Black’s rehabilitation of Nixon does succeed up to a point, but at several key instances his defence of the president cracks under pressure from the historical record. Particularly irritating examples include the events that led to Watergate, the scandal itself and the attempt to subvert Chilean democracy. On the White House–inspired burglary of Daniel Ellsberg’s psychiatrist’s office—an operation intended to obtain information to discredit Ellsberg, the former defence department official who leaked classified Vietnam war documents known as the Pentagon Papers to the press, and on the other activities of the so-called “Plumbers” unit including their forced entry into the Watergate offices of the Democratic National Committee, Black’s brief for Nixon, although hedged with caveats, remains unpersuasive. It was Nixon who in effect urged that such a sub rosa unit of tough political operatives be set up in the White House, and he was subsequently informed that it had been established and was active. Black does acknowledge that the president “was by this time straining at the leash of ethical judgment, legal prudence, and presidential decorum.” The author, however, reserves his most unforgiving treatment for Nixon’s senior counsellors, who failed to protect the president (from himself!), and for Nixon’s enemies, who would go to almost any lengths to destroy him. Yet even on the evidence Black supplies, it is clear Nixon knowingly involved himself, albeit at an executive level, in these low-life shenanigans. He avoided awareness of the details so as to enjoy what later came to be known as “plausible deniability,” but he was certainly not duped by his advisors. Why should history in any way forgive him for presiding over such an ethical disaster area?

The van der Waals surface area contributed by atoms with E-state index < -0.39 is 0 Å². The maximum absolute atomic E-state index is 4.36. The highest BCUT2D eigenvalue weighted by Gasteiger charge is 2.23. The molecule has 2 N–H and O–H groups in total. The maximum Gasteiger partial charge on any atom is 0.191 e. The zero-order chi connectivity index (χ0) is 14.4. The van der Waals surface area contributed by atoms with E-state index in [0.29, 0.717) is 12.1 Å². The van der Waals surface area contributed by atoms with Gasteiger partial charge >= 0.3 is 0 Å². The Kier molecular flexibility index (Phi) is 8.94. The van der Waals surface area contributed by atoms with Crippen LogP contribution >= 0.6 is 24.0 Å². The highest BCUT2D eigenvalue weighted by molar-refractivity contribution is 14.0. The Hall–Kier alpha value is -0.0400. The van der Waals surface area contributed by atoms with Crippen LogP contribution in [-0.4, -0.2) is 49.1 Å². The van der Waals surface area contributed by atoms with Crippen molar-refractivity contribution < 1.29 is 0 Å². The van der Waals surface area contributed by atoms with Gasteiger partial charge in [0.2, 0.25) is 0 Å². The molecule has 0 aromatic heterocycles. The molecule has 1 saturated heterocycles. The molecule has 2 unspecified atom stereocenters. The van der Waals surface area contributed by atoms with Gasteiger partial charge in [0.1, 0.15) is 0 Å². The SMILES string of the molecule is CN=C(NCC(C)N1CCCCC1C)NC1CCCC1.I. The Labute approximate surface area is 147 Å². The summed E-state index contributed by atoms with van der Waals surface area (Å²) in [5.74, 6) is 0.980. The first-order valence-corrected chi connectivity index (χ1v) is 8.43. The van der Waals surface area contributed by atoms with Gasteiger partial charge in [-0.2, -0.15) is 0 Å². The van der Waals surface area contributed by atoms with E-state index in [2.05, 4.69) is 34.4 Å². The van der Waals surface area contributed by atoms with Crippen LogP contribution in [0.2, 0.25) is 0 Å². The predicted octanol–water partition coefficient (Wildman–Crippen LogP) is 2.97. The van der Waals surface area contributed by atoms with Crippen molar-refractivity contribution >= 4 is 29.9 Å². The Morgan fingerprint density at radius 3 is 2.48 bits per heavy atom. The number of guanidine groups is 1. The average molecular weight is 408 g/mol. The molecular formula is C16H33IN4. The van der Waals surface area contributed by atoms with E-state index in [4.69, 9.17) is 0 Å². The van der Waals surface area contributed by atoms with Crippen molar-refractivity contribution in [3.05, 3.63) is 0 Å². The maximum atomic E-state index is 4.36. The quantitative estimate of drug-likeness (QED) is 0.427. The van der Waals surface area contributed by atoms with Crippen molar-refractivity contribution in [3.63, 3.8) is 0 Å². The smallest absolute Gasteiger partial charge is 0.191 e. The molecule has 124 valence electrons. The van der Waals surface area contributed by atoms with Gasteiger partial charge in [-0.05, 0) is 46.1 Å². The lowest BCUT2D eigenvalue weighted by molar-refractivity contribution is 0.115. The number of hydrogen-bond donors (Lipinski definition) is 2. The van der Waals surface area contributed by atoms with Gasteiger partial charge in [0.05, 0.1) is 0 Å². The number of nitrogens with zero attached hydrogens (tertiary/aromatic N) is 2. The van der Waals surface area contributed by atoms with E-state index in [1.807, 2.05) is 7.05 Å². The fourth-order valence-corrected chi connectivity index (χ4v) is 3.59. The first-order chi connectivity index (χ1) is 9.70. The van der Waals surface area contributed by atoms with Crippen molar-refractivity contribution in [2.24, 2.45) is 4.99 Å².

Similarly, the author’s account of American meddling in the Chilean presidential election of 1970 seems to me to lack moral clarity. Black does refer to the State Department’s “squalid attempts to bribe [Chilean] congressmen,” but finds no fault with Nixon’s ordering the head of the CIA to prevent the installation of Salvador Allende as president. (The CIA subsequently assassinated Chilean army chief of staff General René Schneider, who was opposed to the military coup that the United States was encouraging, although ultimately no coup was mounted, and Allende took office.) Black offers a straightforward recital of the facts here without any sermonizing. Yet in other instances in all his books including this one, he thunders his moral denunciation when he encounters a perceived injustice. Why did he not conclude that the 1970 Chilean intervention was unacceptable? Does he believe the Cold War justified the insertion of American power anywhere, even to overturn a democratic election in another country? If so, he should have made his argument (although he almost certainly would not convince readers like me). Later, when commenting on the resurgent Chilean economy that followed the bloody 1973 military ouster of Allende, Black judges Nixon’s posture toward Chile as “broadly successful by all criteria except short-term human rights outrages.” While the U.S. cannot be tagged with direct responsibility for the coup in Chile, it certainly did not oppose it. Dismissing as a mere “short-term outrage” the murder and torture of Allende’s supporters is, in my view, an absurdly benign depiction of this brutish aspect of Nixon’s foreign policy.